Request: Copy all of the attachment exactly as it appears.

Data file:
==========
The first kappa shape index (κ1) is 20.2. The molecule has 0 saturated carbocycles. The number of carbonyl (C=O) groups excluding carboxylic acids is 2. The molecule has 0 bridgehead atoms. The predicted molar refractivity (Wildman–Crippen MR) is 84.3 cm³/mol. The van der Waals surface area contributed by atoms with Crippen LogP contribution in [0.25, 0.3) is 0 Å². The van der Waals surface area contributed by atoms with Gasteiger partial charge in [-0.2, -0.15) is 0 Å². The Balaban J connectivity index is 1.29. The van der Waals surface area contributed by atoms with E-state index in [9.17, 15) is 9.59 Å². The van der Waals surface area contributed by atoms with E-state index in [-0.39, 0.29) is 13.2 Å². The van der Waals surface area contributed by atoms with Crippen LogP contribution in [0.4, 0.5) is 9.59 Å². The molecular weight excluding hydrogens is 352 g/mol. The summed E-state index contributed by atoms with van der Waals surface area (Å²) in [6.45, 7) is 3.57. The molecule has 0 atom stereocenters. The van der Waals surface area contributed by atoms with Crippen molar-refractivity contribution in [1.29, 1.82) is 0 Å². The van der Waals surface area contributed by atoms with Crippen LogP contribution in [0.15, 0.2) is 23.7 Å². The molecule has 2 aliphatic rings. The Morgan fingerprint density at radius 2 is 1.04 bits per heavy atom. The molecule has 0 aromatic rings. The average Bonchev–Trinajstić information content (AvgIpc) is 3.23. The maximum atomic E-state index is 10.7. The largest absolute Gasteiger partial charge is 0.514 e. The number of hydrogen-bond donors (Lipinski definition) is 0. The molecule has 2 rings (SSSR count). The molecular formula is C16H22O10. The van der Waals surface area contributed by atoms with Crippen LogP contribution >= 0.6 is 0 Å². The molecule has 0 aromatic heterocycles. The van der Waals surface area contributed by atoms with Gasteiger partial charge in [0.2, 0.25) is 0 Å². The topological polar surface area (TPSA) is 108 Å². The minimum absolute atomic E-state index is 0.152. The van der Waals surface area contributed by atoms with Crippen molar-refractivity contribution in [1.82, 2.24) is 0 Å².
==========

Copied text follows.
The first kappa shape index (κ1) is 20.2. The molecule has 0 saturated carbocycles. The number of carbonyl (C=O) groups excluding carboxylic acids is 2. The molecule has 0 bridgehead atoms. The predicted molar refractivity (Wildman–Crippen MR) is 84.3 cm³/mol. The van der Waals surface area contributed by atoms with Crippen LogP contribution in [0.25, 0.3) is 0 Å². The van der Waals surface area contributed by atoms with Gasteiger partial charge in [-0.2, -0.15) is 0 Å². The Balaban J connectivity index is 1.29. The van der Waals surface area contributed by atoms with E-state index in [9.17, 15) is 9.59 Å². The van der Waals surface area contributed by atoms with E-state index in [-0.39, 0.29) is 13.2 Å². The van der Waals surface area contributed by atoms with Crippen LogP contribution in [0.4, 0.5) is 9.59 Å². The molecular weight excluding hydrogens is 352 g/mol. The summed E-state index contributed by atoms with van der Waals surface area (Å²) in [6.45, 7) is 3.57. The molecule has 0 atom stereocenters. The van der Waals surface area contributed by atoms with Crippen molar-refractivity contribution in [1.29, 1.82) is 0 Å². The van der Waals surface area contributed by atoms with Crippen LogP contribution in [0.15, 0.2) is 23.7 Å². The molecule has 2 aliphatic rings. The Morgan fingerprint density at radius 2 is 1.04 bits per heavy atom. The molecule has 0 aromatic rings. The average Bonchev–Trinajstić information content (AvgIpc) is 3.23. The maximum atomic E-state index is 10.7. The largest absolute Gasteiger partial charge is 0.514 e. The number of hydrogen-bond donors (Lipinski definition) is 0. The molecule has 2 rings (SSSR count). The molecular formula is C16H22O10. The van der Waals surface area contributed by atoms with Crippen LogP contribution >= 0.6 is 0 Å². The molecule has 0 aromatic heterocycles. The van der Waals surface area contributed by atoms with Gasteiger partial charge in [0.2, 0.25) is 0 Å². The topological polar surface area (TPSA) is 108 Å². The minimum absolute atomic E-state index is 0.152. The van der Waals surface area contributed by atoms with Crippen molar-refractivity contribution in [1.82, 2.24) is 0 Å².